The Mobile Garden


cart with trelisshoop housetrailer1


a community green space on wheels for education, creativity, and neighborhood engagement

The concept of a mobile garden emerged from an interaction with a neighborhood kid named Gavin. He consistently shows up to the evening activities hosted by House Life Project (HLP), a community of artists and residents who use abandoned houses to create art inspired by the neighborhood on the Near Eastside. On an afternoon intended for painting signs, Gavin showed up with a plastic cup full of soil and freshly sprouted grass. He was more interested in his grass than helping paint the signs, so the evening was spent talking about plants and what they need to grow.

One focus of HLP is to explore the realities of mobility and vacancy within a neighborhood and, with that in mind, take on the challenge of making mobile and accessible the activities that would be deemed impossible in certain areas. Inspired by this idea we created a mobile garden that is used for education, creativity, and neighborhood engagement on the Near Eastside, while shedding light on the broader issue of food insecurity that the residents living on the Near Eastside face every day*.

The Mobile Garden Center (MGC) includes:

Garden beds: a bike trailer, a wagon, and a shopping cart all converted into garden beds. They each have attachable trellises and hoop houses.

Wash station: a push-cart to store tools and garden equipment and wash harvested produce.

Rain barrel: a large trashcan on wheels.

Compost cart: constructed from wood and attached to a bike trailer.



entrepreneurship skills — holistic wellness — food security — youth development

The mobile garden is a hyper-local and relational way to engage youth and their families in learning how to grow their own food and keep active outdoors. It makes gardening and growing food less daunting and more accessible, while encouraging entrepreneurship skills and holistic wellness. There are two ways the mobile garden hopes to expand: Pop-up Workshops and Young Entrepreneurs Program.

Pop-Up Workshops — designed to engage youth in the community in an approachable and relational way, meeting them where they are. Workshop topics will include: how to start seeds, transplanting, pruning, harvesting, cooking and preparing food, soil health, and more. April through October the mobile garden will have a weekly schedule of “pop-up workshops” at the House Life Project, Spades Park Library, and the pocket parks of the Near Eastside.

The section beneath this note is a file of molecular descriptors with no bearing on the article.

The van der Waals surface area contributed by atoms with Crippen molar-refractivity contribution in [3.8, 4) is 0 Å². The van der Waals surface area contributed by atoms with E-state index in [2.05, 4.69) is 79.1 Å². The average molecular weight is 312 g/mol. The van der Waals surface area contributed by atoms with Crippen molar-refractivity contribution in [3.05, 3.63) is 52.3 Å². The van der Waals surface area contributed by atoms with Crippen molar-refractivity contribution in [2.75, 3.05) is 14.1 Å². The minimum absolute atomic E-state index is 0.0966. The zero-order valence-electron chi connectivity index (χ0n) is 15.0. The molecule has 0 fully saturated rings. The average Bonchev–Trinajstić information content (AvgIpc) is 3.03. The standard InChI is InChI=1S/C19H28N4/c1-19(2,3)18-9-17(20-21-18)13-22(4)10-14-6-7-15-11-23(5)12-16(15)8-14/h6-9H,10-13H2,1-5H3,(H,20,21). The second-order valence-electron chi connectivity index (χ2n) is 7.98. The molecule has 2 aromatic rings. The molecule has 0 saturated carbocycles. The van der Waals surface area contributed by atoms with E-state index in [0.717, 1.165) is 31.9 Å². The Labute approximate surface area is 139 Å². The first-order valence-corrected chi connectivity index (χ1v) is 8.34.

Youth Entrepreneurs Program — designed to teach youth how to run their own mobile garden business. By the end of the course youth will learn how to:

  • build their own garden and create a business model
  • maintain their garden including how to plant, grow, and harvest.
  • manage money and perform excellent customer service

The program will be offered in the summer, specifically June and July. To continue developing their skills during the school year youth will have the option to participate in the weekly pop-up workshops at HLP and Spades Park Library.

*The House Life Project partners with the City’s land bank, Renew Indy, and is given access to a vacant house in the Saint Clair Place neighborhood. When that house is bought or sold or has plans to be demolished, HLP packs up and moves into a new vacant house, usually just down the street. That being said, the MGC is mostly a stationary garden center, only moving when HLP is moved to a new location.


Where are you at with the solution? Already implemented and trying to expand or improve upon

Why might this be a valuable solution for Indy? 

The mobile garden is innovative in its approach, in that it is mobile, hyper-local, and relational, it exposes youth to the importance of local food production and personal nutrition and wellness, and can be replicated in each participant’s personal context.

The mobile garden is something that a) is inexpensive to start, b) does not require a degree, and c) generates revenue through the Youth Entrepreneurs Program, all of which promote sustainability. No electricity, synthetic fertilizer, or pesticides are used, creating an environmentally sustainable model. This equitable and responsible project adds to the cultural competency of the community and to the lives of the people living within it, embedding a social sustainability from the beginning.

What resources, advice or support would be helpful for you in moving forward?

I am looking for resources to develop a curriculum for the Young Entrepreneurs Program. In addition to that, I am trying to piece together an “advisory board” to help me think strategically about the next steps for this project. Those people could be (but aren’t limited to): an educator/teacher, point person at host sites, implementer, innovator — someone to help think big picture, and volunteers.

Lead contact: Bailey Shannon

Email: [email protected]